Friday, June 10, 2016

#CM4H16 – Consent on #FHIR and Patient Choice

Consent on FHIR and Patient Choice

Carol Robinson, Principal, CedarBridge Group

Kathleen Connor, President, Baycliffe Strategies

Privacy on FHIR

Behavioral Health data sharing has been limited by Technology and policy.

The culture will be changing.
Patients will have moe granular options for sharing.

Michigan E-Consent Management System (eCMS)

Use Case Principles:
– Patients should be able to determine when and with whom their sensiive health data is shared.
– Behavioral Health Providers should be able to fully participate in HIE
– MI Regional HIEs should be able to efficiently manage patient consent determinations via a federated model.

Two components:

  • Statewide consent form
  • eCMS

Technical Overview

Standard Consent Directives separate the content from the management:
– ONC Patient Choice
– HL7 v2, v3 and CDA Consent Directive standards
– IHE BPPC and APPC Consents
IHE tracks CD content in XD* Metadata

Metadata reflects whether a consent directive is active

Metadata is included in CON Segment of the ADT. eg. ADT Access Control Restrictions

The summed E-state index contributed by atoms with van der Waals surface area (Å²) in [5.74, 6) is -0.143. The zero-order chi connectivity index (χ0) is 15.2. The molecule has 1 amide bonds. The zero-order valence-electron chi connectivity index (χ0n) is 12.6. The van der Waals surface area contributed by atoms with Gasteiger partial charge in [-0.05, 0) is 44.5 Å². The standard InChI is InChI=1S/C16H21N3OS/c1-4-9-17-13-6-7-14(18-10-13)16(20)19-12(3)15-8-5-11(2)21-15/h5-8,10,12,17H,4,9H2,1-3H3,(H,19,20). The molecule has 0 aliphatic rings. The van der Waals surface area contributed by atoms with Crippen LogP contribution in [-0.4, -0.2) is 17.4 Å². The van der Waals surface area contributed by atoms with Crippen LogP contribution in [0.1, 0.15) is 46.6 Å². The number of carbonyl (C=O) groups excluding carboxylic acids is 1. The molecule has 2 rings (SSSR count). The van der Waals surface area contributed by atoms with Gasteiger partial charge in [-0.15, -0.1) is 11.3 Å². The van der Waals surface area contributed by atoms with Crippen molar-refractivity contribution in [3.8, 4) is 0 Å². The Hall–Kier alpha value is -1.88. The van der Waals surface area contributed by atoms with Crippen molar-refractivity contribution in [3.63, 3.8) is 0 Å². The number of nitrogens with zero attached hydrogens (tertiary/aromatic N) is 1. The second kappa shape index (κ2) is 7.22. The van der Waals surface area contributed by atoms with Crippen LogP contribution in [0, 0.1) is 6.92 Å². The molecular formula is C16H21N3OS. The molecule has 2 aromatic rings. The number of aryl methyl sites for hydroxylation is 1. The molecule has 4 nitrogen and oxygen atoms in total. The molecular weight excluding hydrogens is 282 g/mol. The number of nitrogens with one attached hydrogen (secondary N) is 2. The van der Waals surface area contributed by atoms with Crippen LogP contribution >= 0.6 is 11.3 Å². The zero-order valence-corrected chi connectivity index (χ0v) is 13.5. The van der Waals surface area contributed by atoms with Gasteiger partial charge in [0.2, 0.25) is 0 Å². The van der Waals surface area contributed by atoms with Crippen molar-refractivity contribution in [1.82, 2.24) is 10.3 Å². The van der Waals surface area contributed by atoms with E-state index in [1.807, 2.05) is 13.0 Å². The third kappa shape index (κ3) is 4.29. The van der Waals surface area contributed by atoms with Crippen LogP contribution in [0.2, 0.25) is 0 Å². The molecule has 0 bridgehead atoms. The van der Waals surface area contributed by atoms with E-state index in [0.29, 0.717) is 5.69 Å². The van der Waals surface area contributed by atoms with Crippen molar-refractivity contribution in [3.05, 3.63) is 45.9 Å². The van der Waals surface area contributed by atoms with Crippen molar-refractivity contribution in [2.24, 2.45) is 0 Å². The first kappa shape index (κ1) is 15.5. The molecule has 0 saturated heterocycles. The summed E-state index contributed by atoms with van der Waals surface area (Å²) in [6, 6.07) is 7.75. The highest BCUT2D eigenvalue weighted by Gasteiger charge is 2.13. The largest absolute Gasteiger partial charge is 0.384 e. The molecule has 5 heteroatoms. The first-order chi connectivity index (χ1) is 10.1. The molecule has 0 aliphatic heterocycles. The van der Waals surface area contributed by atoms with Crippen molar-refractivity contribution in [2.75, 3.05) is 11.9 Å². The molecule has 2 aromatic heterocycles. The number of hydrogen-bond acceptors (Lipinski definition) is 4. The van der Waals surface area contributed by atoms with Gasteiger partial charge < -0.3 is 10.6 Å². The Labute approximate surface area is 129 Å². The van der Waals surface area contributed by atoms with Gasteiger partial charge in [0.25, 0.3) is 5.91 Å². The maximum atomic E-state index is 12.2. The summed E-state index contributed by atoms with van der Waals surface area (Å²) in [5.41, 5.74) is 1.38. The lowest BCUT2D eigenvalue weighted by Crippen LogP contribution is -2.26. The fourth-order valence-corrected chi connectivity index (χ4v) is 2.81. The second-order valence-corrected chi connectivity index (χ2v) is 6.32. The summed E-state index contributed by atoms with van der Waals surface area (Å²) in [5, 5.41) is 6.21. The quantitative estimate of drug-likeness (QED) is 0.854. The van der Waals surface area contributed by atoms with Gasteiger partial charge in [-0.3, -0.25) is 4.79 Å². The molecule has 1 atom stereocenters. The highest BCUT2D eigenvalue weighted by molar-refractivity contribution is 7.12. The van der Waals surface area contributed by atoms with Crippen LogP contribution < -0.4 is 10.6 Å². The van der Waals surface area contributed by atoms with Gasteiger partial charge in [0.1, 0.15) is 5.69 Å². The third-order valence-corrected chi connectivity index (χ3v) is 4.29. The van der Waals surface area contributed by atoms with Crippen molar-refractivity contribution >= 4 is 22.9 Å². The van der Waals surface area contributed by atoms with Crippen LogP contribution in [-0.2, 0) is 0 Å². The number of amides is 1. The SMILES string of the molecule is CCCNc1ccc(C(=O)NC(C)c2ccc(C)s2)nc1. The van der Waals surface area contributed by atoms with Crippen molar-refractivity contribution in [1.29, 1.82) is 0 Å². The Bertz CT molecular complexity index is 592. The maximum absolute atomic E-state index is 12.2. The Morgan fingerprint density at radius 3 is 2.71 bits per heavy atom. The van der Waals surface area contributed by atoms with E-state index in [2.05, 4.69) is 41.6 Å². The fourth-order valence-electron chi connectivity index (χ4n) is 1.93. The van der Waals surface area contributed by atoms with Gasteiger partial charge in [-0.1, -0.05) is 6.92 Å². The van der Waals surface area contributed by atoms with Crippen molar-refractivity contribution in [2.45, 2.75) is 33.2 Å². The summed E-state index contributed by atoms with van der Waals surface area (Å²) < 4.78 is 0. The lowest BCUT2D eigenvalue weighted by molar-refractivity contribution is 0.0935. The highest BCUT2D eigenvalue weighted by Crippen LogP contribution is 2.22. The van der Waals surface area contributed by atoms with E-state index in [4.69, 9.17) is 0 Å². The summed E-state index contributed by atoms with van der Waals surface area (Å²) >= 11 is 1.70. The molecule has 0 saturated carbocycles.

ONC Data Segmentation for Privacy (DS4P)

  • DS4P Security Labeling
  • Consent Directive Content
  • Consent Tracking Metadata
  • Authentication
  • Exchange Paradigms
  • Access Control/Audit

ONC DS4P Standards

The Stack:
– Content Tagging (CDA R2 Header(
– Content Structure (Consolidated CDA)
– Manifest Metadata ((XDS Metadata)
– User Context
– Push or Query/Retrieve Transport Mechanism
– Foundational Security

Patient Choice:

Three levels of rules:

    1. HIPAA Runs in background
    1. Basic Choice
    1. Granular Choice

Basic Choice: Organizations/States can define Opt-in or Opt-out

FHIR Consent Tracker Resource

Capture Consent Directive Metadata (for workflow)

Standard method for consumer consent information to be stored and managed.

Metadata includes:
– Consent Directive Provenance (author, signer, custodian)
– Consent Directive prescribed DS4P Security Labels for Confidentiality and Security Controls for downstream controtl
– Consent Domain Authority

FHIR Consent Directive Profile

Different states and organizations have differing requirements on what is a signature.

eg. Minnesota requires a “wet signature” i.e. signed in ink on paper.

Consent Directive examples for FHIR:

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